and has made no attempt to prove that any of the information is
confidential, the Church's extensive treatment of the
confidentiality issue is immaterial. (Reply Memo. in Support of
Motion at 4; Memo. in Opposition at 10-14).
The qualified reporter's privilege, accorded under the United
States Constitution, the New York State Constitution, and the
New York Shield Law, protects non-confidential as well as
confidential information. See United States v. Marcos, 1990 WL
74521, 17 Med.L.Rptr. 2005, 2007 (S.D.N.Y. 1990); O'Neill v.
Oakgrove Construction, Inc., 71 N.Y.2d 521, 521-22, 528
N YS.2d 1, 1-2, 523 N.E.2d 277, 277-78 (1988); N.Y.Civ. Rights
Law § 79-h(c) (McKinney Supp. 1991). The qualified privilege
can be overcome only upon a clear and specific showing by the
party seeking disclosure that the information is: (1) highly
material and relevant to its action; (2) necessary or critical
to the claim; and (3) not obtainable from other sources. Burke,
700 F.2d at 76-77.
In response to Mr. Behar's assertion of a qualified
privilege, the Church contends that Mr. Behar's deposition is
"highly material and relevant" to prove that the IRS exemption
defense is a "sham". Specifically, the Church seeks Mr. Behar's
deposition to show that "information was provided to Behar by
the IRS for inclusion in his article for the purpose of aiding
the IRS to support its claims to exemption to withhold agency
records." (Memo. in Opposition at 13-14.) This vague and wholly
unsupported allegation falls far short of the "clear and
specific showing" of materiality and relevance required of the
party seeking disclosure. Burke, 700 F.2d at 76-77. Moreover,
the alleged materiality of Mr. Behar's information is belied by
the Church's own admissions that "the Behar article is . . .
irrelevant to any FOIA issue," (Memo. in Opposition at 3) and
would be inadmissible hearsay if the IRS seeks to use it in the
underlying action. Id. at 4, 7, 8.
Secondly, the Church asserts that the information is
"necessary" to the maintenance of its claim, stating that "[a]s
a matter of law, the Church is entitled to challenge the IRS'
claims of exemption through discovery or whatever means in its
power to refute the government's claims." Id. at 16. In support
of this contention, the Church cites, without more, an extended
quote from Weiner v. FBI, Daily Journal D.A.R. 8697 (9th Cir.
1991), for the blanket proposition that discovery should be
allowed in Freedom of Information Act cases.
The facts of this case refute the Church's contention that
Mr. Behar's information is "necessary or critical" to the
Church's claim. When testimony sought from a reporter would be
cumulative of other evidence, it cannot be "necessary or
critical" to an action so as to override the First Amendment
privilege. See Burke, 700 F.2d at 78. The IRS has 18 other
pieces of evidence in support of its exemption claim. Moreover,
the IRS asserted the same FOIA exemptions in its answer to the
Church's complaint in the underlying action nine months prior
to publication of Mr. Behar's article. (Memo. in Support of
Motion at 16.) Finally, the Church itself admits that "it is
difficult to believe that the federal government must rely upon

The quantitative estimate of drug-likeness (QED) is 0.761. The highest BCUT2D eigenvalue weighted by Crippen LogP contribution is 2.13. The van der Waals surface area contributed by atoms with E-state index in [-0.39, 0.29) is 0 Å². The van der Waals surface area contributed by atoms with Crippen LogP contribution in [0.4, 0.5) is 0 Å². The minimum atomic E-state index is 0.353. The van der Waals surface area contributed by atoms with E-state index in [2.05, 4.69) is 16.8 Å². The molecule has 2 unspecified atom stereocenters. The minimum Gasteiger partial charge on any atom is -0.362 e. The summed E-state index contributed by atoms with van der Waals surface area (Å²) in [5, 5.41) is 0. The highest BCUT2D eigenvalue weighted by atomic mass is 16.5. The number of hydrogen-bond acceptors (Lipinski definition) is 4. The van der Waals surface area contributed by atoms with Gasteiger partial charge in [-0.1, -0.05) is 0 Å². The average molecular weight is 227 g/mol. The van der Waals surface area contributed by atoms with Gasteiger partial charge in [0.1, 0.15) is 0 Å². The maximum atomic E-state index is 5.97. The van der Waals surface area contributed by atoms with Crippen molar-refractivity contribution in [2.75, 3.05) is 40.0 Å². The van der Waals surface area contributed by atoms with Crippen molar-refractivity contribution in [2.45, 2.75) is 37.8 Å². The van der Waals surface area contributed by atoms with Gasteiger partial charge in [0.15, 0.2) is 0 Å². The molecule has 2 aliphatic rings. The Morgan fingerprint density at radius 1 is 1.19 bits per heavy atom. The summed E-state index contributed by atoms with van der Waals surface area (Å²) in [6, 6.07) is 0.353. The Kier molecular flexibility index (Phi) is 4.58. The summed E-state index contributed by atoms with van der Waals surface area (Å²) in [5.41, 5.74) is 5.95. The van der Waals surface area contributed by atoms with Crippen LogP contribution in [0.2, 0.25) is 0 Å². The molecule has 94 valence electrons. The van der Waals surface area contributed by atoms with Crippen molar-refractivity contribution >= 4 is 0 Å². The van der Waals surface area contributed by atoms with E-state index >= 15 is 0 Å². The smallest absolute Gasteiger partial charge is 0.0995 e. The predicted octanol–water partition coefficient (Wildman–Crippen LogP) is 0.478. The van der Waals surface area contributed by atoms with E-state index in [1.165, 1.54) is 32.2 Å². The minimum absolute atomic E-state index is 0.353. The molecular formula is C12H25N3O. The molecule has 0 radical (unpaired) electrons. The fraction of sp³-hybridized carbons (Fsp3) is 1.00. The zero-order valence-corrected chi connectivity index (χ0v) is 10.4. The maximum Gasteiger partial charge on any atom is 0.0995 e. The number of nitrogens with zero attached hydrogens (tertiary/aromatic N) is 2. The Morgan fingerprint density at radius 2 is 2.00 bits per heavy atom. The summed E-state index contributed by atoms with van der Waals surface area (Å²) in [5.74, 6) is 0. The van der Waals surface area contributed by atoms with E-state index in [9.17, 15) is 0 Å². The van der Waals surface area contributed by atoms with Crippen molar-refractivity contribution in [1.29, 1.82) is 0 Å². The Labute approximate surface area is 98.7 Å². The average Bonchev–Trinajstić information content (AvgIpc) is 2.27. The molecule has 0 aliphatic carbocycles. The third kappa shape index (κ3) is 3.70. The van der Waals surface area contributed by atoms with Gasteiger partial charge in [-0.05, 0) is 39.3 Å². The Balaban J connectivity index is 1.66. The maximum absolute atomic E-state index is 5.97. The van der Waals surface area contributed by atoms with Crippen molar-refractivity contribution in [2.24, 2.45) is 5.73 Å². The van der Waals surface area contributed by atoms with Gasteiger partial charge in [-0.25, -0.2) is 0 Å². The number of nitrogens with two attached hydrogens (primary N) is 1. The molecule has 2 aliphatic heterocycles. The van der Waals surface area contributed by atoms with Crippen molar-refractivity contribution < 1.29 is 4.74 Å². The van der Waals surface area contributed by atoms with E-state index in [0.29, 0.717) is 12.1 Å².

a Time magazine article as the basis for the exemption claim
when the Church and the IRS have been in conflict for many
years." (Memo. in Opposition at 15.) Indeed, the Court also
finds it improbable that the article is the basis of the IRS'
claim so as to make the deposition of Mr. Behar is "necessary
Addressing the third prong of the test, the Church has failed
to demonstrate that the information sought from Mr. Behar is
"not obtainable from other sources". Before a reporter's
resources can be tapped by subpoena, the party seeking the
information must demonstrate that other available sources of
the information have been exhausted. See In re Petroleum
Products, 680 F.2d at 8-9, & n. 11. As to allegations regarding
alleged harassment of the government and others by the Church,
the Church is free to depose any
and all persons who claim to have been harassed. Likewise, the
Church's claim that the IRS has "fail[ed] to provide complete
and honest testimony as to its communications with Behar"
— referring to the deposition of Robert Hollohan — does not
foreclose the Plaintiff from inquiring directly of any other
IRS employees whom it alleges have engaged in such
communications. (Memo. in Opposition at 17.) Further, the
Church's remedies for alleged failures on the part of the IRS
to afford discovery required by the Federal Rules of Civil
Procedure are properly sought in the underlying action.
Finally, the Church has not shown that it has exhausted the
avenues open to it to investigate the events recounted by Mr.
Behar regarding the Church's claimed harassment of himself,
through interviewing its own agents, or seeking to depose all
of the persons identified in "The Scientologists and Me"
portion of the Time Article. The Church must exhaust these
alternative sources before any deposition of Mr. Behar would be
For the reasons cited above, the motion to quash the
deposition subpoena is granted.
Fed.R.Civ.P. 11 authorizes the imposition of disciplinary
sanctions to deter abuses by parties who act in bad faith in
instituting or conducting litigation. The Court does not find
the Church's subpoena for the deposition of Mr. Behar to have
been motivated by bad faith. Mr. Behar's motion for sanctions
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